Roberta epitomizes that wise adage, “to serve one’s people, there could be no greater honour”. A warm, sensitive, socially-conscious member of the community, she has dedicated her passion, devotion and commitment to the expressive arts for health and wellness, and community engagement, as an artist, workshop and manual designer and co-facilitator.  She has shown herself to be a powerful force for positive change, helping to make communities more vibrant, safer and even more wonderful places to live, work and co-exist. 

Andy Trull – Associate Lead Artist

Andy is Co-Artistic Director of the Ottawa Valley Creative Arts Open Studio, weaving creative arts into the life of rural community. His artistic practice combines poetry, woodwork, and land-based arts. He has a PhD from Concordia University in the Philosophy and Poetics of Participation and lives in Killaloe, Ontario with his partner Kathy amongst their hand-made buildings and gardens. 

Margo Charlton – Evaluation Consultant

Margo’s work in the arts spans over three decades, most recently, as a program and research manager at Toronto Arts Council/Toronto Arts Foundation. Projects include: a public survey about arts engagement; tool kit on arts accessibility in parks; and SSHRC-funded study of the impact of the arts on Toronto neighbourhoods. In Winnipeg, Margo founded a community-based theatre. This work connected her to community activists and popular theatre practitioners in Brazil, Cuba, Nicaragua, Panama and across Canada. As a consultant, she conducts program evaluations and strategic plans for arts and culture organizations and arts funders. Margo believes that the arts are an essential part of personal and community development.

Tariq Sami – Graphic Designer

Tariq Sami is a Designer and Illustrator who has focused on creating innovative art and design strategies for arts and not-for-profit organizations. His client engagement has consisted almost entirely of community-based organizations which operate under principles of equity and social justice. As an experienced project manager he has coordinated large-scale projects from initial concept development, identity branding, art direction, and to the final stages of print, production and publication.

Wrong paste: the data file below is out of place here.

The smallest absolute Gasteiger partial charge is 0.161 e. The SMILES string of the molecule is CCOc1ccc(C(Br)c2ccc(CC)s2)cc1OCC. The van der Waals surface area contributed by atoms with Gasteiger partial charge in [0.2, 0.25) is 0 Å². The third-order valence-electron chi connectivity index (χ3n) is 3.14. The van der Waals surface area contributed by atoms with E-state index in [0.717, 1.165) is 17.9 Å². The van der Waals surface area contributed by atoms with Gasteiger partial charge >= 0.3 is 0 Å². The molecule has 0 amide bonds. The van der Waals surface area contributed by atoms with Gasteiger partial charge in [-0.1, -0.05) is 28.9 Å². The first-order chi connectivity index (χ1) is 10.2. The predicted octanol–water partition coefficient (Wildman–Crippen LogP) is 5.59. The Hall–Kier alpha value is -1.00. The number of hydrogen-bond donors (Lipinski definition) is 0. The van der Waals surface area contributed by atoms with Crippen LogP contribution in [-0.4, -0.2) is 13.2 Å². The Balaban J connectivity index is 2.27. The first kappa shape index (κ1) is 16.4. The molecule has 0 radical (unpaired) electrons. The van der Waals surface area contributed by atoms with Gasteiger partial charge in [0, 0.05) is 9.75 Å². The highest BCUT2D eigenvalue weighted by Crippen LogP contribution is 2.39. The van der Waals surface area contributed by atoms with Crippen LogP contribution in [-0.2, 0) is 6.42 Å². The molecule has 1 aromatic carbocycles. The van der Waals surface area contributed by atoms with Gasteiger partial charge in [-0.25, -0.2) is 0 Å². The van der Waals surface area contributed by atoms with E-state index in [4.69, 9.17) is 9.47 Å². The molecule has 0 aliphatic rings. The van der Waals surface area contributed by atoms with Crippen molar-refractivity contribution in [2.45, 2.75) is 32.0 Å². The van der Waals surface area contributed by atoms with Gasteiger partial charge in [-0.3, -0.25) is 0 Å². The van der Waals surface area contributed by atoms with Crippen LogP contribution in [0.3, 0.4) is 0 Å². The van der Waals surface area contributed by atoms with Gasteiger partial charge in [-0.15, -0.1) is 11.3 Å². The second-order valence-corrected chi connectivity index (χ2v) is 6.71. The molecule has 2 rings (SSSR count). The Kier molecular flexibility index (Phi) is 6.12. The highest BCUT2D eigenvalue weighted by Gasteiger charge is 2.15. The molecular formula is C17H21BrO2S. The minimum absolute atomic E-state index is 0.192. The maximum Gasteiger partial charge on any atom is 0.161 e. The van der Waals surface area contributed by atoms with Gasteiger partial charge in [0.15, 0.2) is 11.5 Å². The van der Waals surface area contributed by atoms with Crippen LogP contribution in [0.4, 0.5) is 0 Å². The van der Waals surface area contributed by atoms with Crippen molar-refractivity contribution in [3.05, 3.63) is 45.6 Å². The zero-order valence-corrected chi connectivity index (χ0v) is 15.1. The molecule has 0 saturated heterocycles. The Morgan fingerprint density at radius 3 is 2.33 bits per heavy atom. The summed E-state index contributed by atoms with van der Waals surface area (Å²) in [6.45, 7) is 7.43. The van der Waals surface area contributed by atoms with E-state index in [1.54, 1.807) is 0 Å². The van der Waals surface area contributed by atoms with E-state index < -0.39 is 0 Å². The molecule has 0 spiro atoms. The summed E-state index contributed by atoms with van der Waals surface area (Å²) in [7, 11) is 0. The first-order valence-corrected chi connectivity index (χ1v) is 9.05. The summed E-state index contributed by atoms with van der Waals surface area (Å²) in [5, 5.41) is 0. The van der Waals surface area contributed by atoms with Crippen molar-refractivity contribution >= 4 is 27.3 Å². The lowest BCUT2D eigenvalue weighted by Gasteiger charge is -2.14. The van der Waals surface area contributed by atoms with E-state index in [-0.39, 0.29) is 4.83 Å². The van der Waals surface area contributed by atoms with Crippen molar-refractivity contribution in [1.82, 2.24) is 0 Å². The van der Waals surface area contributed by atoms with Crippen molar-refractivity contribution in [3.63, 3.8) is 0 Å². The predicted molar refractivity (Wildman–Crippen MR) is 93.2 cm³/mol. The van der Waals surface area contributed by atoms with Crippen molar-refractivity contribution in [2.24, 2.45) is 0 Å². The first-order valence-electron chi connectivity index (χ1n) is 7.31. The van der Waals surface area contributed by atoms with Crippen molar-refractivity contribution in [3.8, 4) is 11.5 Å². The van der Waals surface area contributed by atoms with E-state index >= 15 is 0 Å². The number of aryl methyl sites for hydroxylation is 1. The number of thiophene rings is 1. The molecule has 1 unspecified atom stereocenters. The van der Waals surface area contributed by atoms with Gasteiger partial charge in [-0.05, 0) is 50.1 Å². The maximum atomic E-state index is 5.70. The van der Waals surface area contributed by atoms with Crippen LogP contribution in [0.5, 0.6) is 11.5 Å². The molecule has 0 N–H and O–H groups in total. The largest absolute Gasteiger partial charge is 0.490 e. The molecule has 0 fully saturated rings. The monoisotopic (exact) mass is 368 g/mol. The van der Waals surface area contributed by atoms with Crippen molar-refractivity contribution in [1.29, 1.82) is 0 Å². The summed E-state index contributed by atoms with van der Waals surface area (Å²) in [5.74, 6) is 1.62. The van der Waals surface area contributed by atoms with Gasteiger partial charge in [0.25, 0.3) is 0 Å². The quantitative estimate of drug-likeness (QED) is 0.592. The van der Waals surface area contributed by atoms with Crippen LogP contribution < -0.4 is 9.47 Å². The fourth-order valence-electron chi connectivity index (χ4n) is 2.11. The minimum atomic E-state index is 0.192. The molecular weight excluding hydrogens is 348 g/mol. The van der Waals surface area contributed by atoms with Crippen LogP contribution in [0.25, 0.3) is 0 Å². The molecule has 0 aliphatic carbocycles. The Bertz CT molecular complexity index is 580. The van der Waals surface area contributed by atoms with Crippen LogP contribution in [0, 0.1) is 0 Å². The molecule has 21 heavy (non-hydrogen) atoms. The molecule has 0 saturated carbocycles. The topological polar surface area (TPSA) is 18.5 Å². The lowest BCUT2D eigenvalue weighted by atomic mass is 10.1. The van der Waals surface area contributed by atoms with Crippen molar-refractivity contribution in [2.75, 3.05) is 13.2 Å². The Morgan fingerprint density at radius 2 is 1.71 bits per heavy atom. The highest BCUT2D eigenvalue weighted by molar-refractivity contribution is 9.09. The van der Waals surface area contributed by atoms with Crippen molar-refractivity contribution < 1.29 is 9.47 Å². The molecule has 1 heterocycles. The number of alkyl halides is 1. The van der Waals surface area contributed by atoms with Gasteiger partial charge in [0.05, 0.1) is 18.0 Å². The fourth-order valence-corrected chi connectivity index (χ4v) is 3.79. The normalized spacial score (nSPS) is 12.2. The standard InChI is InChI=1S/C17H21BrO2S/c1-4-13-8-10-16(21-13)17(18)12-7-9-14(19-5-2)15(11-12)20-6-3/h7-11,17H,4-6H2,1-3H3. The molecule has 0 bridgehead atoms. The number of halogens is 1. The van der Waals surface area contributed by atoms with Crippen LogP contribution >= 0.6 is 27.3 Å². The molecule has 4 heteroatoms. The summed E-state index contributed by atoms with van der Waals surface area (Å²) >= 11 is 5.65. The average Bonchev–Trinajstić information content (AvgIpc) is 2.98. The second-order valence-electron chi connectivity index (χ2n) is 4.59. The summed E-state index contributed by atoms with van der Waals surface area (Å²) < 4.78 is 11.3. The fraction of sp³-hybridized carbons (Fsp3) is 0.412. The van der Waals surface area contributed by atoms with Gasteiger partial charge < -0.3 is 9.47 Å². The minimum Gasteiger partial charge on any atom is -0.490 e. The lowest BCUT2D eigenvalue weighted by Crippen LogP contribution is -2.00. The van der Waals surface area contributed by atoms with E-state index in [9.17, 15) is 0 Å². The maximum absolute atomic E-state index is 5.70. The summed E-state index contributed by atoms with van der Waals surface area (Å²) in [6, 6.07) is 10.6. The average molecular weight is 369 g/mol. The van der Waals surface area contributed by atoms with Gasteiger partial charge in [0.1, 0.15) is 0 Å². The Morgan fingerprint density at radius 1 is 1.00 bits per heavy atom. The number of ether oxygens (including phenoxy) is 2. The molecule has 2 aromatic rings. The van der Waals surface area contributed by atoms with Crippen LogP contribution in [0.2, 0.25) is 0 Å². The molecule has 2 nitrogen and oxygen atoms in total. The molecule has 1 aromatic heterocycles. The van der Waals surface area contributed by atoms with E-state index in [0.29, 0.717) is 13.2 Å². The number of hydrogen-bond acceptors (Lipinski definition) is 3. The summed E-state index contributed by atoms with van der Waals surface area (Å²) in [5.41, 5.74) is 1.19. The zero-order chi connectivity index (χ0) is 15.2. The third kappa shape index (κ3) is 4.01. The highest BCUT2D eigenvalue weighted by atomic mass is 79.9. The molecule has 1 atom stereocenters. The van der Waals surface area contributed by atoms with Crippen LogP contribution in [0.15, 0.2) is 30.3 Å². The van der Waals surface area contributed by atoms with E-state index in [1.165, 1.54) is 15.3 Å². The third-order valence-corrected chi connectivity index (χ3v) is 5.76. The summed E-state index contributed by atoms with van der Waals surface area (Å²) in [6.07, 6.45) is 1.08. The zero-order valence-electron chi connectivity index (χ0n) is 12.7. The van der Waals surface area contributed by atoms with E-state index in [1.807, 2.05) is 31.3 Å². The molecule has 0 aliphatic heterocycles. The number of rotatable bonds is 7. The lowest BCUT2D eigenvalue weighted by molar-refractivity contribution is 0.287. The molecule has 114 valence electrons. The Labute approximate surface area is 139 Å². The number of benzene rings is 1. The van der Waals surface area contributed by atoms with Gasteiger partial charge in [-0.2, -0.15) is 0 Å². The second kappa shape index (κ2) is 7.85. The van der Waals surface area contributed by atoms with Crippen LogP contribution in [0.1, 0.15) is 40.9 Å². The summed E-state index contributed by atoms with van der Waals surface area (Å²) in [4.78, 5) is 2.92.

Locations


Brantford mosaic

Brantford & District Labour Centre

1100 Clarence Street South
Brantford, Ontario
6-foot diameter, 2019

Centennial Park mosaic

Centennial Park

1T0
Eganville, Ontario
10 x 20 feet, 2016

Fisher Street Parkette

Fisher Street
North Bay, Ontario
6-foot diameter, 2019

Pikwàkanagàn First Nation mosaic

Minopimàdiz-i Gamik

Pikwàkanagàn First Nation
1643 Mishomis Inamo
Golden Lake, Ontario
4 x 3 feet, 2016

Millennium Park

130 King Street
Peterborough, Ontario
6-foot diameter, 2019

Station Park mosaic

Station Park

Queen Street
Killaloe, Ontario
4 x 3 feet, 2016

Lanark County mosaic

Town Hall Square Park

15 Mill Street
Carleton Place, Ontario
6-foot diameter, 2019

Handful of pebbles

Women’s Sexual Assault Centre of Renfrew County

Address unlisted
4 x 3 feet, 2016



Photos

View Countdown images on Flickr

Videos

Watch Countdown videos on Vimeo

Funders and supporters: EVA–Renfrew County, It’s Never Okay: Ontario’s Gender-based Violence Strategy (Ontario Arts Council), Toronto Arts Council, MorenaMedia, Ottawa Valley Creative Arts Open Studio, Women’s Sexual Assault Centre of Renfrew County